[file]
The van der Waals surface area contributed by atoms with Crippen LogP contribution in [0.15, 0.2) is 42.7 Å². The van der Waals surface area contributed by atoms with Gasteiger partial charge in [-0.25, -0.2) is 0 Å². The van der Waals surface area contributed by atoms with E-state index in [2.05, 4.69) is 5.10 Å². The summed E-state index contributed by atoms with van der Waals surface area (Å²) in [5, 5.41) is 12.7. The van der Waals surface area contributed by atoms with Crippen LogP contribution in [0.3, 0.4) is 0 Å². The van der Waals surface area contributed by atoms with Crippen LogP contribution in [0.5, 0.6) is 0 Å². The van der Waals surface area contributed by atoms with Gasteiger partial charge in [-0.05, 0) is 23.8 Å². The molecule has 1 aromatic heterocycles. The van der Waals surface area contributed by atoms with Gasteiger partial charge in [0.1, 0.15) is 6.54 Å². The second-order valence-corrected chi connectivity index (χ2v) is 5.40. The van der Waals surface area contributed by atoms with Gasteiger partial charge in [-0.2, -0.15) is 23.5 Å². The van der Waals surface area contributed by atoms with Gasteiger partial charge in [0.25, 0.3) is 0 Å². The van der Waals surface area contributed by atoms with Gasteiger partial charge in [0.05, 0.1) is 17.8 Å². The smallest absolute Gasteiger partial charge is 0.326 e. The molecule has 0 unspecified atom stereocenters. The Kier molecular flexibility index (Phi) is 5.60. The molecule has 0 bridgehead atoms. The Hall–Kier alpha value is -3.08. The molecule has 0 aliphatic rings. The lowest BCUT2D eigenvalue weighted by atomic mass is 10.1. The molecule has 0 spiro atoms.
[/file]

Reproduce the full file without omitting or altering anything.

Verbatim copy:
The van der Waals surface area contributed by atoms with Crippen LogP contribution in [0.15, 0.2) is 42.7 Å². The van der Waals surface area contributed by atoms with Gasteiger partial charge in [-0.25, -0.2) is 0 Å². The van der Waals surface area contributed by atoms with E-state index in [2.05, 4.69) is 5.10 Å². The summed E-state index contributed by atoms with van der Waals surface area (Å²) in [5, 5.41) is 12.7. The van der Waals surface area contributed by atoms with Crippen LogP contribution in [0.3, 0.4) is 0 Å². The van der Waals surface area contributed by atoms with Crippen LogP contribution in [0.5, 0.6) is 0 Å². The van der Waals surface area contributed by atoms with Gasteiger partial charge in [-0.05, 0) is 23.8 Å². The molecule has 1 aromatic heterocycles. The van der Waals surface area contributed by atoms with Gasteiger partial charge in [0.1, 0.15) is 6.54 Å². The second-order valence-corrected chi connectivity index (χ2v) is 5.40. The van der Waals surface area contributed by atoms with Gasteiger partial charge in [-0.2, -0.15) is 23.5 Å². The van der Waals surface area contributed by atoms with Gasteiger partial charge in [0.25, 0.3) is 0 Å². The van der Waals surface area contributed by atoms with Gasteiger partial charge in [0.05, 0.1) is 17.8 Å². The smallest absolute Gasteiger partial charge is 0.326 e. The molecule has 0 unspecified atom stereocenters. The Kier molecular flexibility index (Phi) is 5.60. The molecule has 0 bridgehead atoms. The Hall–Kier alpha value is -3.08. The molecule has 0 aliphatic rings. The lowest BCUT2D eigenvalue weighted by atomic mass is 10.1. The molecule has 0 spiro atoms.